School dismissal found to aid in stopping the spread of influenza

A non-research investigation by the Chicago Department of Public Health suggests that school dismissal in the beginning of an influenza pandemic may decrease transmission between students when in conjunction with other community mitigation strategies.
In accordance with Centers for Disease Control and Prevention guidelines, a Chicago, Ill., elementary school closed down for one week in 2009 after identifying a case of pandemic (H1N1) 2009 influenza infection. The CDPH investigated respiratory illnesses among students and their households during the period surrounding the school closure, Emerging Infectious Diseases reports.
Of the 170 households that completed the survey, 39 households, or 23 percent, reported 58 illnesses that met the definition of acute respiratory illness. Thirty-seven of those illnesses met the influenza-like illness definition. Thirty-four of the houses, or 60 percent, of the illnesses reported the onset of symptoms before or on the day of school dismissal.
The onset of 60 percent of reported illnesses occurring on or before the day of school dismissal suggested that unrecognized transmission was already occurring in the school or community. The results also indicated that at least some illness among the school's households originated from sources other than the school and support the approach to consider school dismissal only in conjunction with other community mitigation strategies, according to Emerging Infectious Diseases.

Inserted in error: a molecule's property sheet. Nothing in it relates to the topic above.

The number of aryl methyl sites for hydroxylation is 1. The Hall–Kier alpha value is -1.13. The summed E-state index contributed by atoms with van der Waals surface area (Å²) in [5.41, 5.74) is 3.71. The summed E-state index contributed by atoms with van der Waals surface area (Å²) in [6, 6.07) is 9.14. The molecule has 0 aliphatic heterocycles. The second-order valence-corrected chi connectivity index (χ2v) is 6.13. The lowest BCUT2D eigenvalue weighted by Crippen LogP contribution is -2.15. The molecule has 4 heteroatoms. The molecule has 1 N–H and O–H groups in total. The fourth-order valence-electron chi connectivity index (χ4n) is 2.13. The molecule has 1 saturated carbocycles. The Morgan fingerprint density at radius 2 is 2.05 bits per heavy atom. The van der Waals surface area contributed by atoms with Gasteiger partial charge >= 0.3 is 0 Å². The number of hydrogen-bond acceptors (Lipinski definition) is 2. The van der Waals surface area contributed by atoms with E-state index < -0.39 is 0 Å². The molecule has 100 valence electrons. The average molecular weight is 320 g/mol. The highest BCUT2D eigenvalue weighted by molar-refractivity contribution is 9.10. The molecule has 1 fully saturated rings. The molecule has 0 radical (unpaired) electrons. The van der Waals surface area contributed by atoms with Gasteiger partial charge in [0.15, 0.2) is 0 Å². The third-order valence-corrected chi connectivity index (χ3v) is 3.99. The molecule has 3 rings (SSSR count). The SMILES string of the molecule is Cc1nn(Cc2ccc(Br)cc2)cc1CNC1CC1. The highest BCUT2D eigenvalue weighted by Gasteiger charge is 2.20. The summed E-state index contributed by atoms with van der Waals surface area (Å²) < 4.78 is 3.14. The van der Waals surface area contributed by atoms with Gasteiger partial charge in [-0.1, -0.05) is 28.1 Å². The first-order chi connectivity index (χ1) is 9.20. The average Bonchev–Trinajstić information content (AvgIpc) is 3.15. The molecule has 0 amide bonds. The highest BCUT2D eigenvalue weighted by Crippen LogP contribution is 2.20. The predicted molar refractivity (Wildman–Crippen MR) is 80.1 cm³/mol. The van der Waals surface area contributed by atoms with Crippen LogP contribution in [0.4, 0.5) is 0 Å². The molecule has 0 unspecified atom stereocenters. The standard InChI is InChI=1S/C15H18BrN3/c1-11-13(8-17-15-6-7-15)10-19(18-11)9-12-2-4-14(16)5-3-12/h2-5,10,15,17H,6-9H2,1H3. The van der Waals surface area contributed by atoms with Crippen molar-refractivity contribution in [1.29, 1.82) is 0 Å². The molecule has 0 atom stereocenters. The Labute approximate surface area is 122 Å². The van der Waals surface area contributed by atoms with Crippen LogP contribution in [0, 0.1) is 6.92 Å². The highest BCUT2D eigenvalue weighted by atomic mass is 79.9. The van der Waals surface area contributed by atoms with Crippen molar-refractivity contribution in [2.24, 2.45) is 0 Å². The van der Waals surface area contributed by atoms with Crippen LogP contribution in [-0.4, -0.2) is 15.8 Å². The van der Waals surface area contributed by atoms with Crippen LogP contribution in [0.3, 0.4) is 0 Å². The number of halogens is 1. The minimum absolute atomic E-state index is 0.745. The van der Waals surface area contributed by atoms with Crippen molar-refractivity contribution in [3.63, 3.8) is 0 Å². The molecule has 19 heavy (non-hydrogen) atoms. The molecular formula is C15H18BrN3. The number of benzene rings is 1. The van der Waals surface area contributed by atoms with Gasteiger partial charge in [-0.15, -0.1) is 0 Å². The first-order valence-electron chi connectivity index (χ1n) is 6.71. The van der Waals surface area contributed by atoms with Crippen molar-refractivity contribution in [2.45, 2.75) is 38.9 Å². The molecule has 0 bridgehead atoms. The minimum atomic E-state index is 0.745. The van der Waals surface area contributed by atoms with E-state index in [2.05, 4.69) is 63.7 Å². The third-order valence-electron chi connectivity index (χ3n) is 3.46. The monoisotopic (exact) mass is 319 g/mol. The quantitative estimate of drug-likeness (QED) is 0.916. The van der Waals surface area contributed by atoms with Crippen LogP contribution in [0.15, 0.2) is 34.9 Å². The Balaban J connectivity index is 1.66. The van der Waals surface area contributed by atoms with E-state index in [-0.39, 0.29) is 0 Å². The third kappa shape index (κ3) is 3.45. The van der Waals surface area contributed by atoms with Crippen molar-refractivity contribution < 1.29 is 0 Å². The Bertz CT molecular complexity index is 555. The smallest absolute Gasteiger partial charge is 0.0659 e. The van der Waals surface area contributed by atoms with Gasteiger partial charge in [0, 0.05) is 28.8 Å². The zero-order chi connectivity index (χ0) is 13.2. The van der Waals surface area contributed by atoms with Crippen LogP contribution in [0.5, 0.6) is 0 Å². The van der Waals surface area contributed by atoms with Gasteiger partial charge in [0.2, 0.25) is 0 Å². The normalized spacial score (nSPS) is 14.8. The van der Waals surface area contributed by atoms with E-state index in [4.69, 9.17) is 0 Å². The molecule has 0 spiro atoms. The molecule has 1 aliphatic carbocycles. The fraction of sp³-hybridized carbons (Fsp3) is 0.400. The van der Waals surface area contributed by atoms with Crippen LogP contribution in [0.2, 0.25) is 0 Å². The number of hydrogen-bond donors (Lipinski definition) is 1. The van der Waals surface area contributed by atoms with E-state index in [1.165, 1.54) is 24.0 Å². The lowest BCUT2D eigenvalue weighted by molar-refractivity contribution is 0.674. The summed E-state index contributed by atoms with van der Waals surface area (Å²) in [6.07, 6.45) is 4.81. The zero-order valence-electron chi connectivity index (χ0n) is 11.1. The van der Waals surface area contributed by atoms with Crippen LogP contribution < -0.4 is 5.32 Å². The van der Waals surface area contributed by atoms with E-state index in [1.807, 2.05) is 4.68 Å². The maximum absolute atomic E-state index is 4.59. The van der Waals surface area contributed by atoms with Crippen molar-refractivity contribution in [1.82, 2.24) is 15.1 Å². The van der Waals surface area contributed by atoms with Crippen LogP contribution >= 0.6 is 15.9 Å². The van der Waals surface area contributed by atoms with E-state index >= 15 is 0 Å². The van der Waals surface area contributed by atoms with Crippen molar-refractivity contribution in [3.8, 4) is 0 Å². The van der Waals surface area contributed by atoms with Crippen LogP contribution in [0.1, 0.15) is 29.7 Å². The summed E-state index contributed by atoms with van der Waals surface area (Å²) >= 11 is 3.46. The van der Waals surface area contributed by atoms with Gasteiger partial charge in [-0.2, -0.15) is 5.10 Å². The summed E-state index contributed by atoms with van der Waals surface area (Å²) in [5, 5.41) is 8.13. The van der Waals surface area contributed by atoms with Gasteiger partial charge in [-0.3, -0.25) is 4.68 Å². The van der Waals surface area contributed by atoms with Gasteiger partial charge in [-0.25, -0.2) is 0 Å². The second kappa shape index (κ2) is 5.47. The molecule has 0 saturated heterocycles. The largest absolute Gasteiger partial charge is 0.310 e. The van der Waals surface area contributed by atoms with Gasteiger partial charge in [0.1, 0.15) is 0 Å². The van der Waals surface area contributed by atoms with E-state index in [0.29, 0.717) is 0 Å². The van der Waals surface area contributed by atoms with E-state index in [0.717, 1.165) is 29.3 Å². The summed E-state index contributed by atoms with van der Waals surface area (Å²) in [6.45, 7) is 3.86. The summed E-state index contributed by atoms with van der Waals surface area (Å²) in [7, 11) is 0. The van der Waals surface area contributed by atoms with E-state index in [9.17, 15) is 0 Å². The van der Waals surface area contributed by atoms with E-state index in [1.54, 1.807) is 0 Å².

School closures were concluded to have substantially decreased 2009 H1N1 influenza in the Hong Kong Special Administrative Region, People's Republic of China, where all primary schools, child care centers and kindergartens were immediately closed for 14 days after the identification of local cases.
CDC researchers Nicole J. Cohen said that longer dismissal periods need to be balanced by the adverse impact on education, socioeconomic impact on families and the loss of student services, Emerging Infectious Diseases reports. Cohen determined that further investigation is needed to evaluate the impact and efficacy of school dismissal, including the timing of dismissal in relation to recognition of cases in a community or school and the impact of dismissal relative to other strategies of community mitigation.